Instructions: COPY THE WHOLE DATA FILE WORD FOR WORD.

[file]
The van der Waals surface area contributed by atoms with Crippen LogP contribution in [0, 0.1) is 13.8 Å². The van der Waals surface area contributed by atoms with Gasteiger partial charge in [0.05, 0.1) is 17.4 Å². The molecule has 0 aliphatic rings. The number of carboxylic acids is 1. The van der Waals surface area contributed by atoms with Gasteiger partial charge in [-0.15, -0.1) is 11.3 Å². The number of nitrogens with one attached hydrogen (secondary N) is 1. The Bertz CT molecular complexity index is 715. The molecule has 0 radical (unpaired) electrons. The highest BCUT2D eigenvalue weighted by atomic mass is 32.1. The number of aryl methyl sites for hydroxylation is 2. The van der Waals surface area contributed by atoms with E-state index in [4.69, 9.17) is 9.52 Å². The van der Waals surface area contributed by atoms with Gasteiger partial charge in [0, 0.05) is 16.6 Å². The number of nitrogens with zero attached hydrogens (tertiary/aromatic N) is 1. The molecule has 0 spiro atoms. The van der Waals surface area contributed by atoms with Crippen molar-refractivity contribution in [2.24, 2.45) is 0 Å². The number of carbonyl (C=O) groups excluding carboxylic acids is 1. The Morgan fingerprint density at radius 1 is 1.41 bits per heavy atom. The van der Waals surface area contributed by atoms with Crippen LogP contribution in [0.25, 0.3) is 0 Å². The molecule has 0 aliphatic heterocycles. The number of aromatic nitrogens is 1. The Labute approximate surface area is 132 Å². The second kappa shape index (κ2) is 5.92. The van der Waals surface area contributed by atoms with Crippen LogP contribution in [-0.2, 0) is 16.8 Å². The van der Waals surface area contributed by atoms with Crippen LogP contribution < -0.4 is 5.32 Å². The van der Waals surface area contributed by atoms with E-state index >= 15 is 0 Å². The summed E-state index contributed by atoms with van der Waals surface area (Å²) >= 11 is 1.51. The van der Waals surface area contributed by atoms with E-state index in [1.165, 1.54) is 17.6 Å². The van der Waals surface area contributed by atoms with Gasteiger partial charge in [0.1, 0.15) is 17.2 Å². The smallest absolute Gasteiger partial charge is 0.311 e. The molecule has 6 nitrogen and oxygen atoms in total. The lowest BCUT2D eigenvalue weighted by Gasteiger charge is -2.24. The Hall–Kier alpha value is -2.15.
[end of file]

The van der Waals surface area contributed by atoms with Crippen LogP contribution in [0, 0.1) is 13.8 Å². The van der Waals surface area contributed by atoms with Gasteiger partial charge in [0.05, 0.1) is 17.4 Å². The molecule has 0 aliphatic rings. The number of carboxylic acids is 1. The van der Waals surface area contributed by atoms with Gasteiger partial charge in [-0.15, -0.1) is 11.3 Å². The number of nitrogens with one attached hydrogen (secondary N) is 1. The Bertz CT molecular complexity index is 715. The molecule has 0 radical (unpaired) electrons. The highest BCUT2D eigenvalue weighted by atomic mass is 32.1. The number of aryl methyl sites for hydroxylation is 2. The van der Waals surface area contributed by atoms with E-state index in [4.69, 9.17) is 9.52 Å². The van der Waals surface area contributed by atoms with Gasteiger partial charge in [0, 0.05) is 16.6 Å². The number of nitrogens with zero attached hydrogens (tertiary/aromatic N) is 1. The molecule has 0 spiro atoms. The van der Waals surface area contributed by atoms with Crippen molar-refractivity contribution in [2.24, 2.45) is 0 Å². The number of carbonyl (C=O) groups excluding carboxylic acids is 1. The Morgan fingerprint density at radius 1 is 1.41 bits per heavy atom. The van der Waals surface area contributed by atoms with Crippen LogP contribution in [0.25, 0.3) is 0 Å². The molecule has 0 aliphatic heterocycles. The number of aromatic nitrogens is 1. The Labute approximate surface area is 132 Å². The second kappa shape index (κ2) is 5.92. The van der Waals surface area contributed by atoms with Crippen LogP contribution in [-0.2, 0) is 16.8 Å². The van der Waals surface area contributed by atoms with Crippen LogP contribution < -0.4 is 5.32 Å². The van der Waals surface area contributed by atoms with E-state index >= 15 is 0 Å². The summed E-state index contributed by atoms with van der Waals surface area (Å²) >= 11 is 1.51. The van der Waals surface area contributed by atoms with E-state index in [1.165, 1.54) is 17.6 Å². The van der Waals surface area contributed by atoms with Gasteiger partial charge in [0.1, 0.15) is 17.2 Å². The smallest absolute Gasteiger partial charge is 0.311 e. The molecule has 6 nitrogen and oxygen atoms in total. The lowest BCUT2D eigenvalue weighted by Gasteiger charge is -2.24. The Hall–Kier alpha value is -2.15.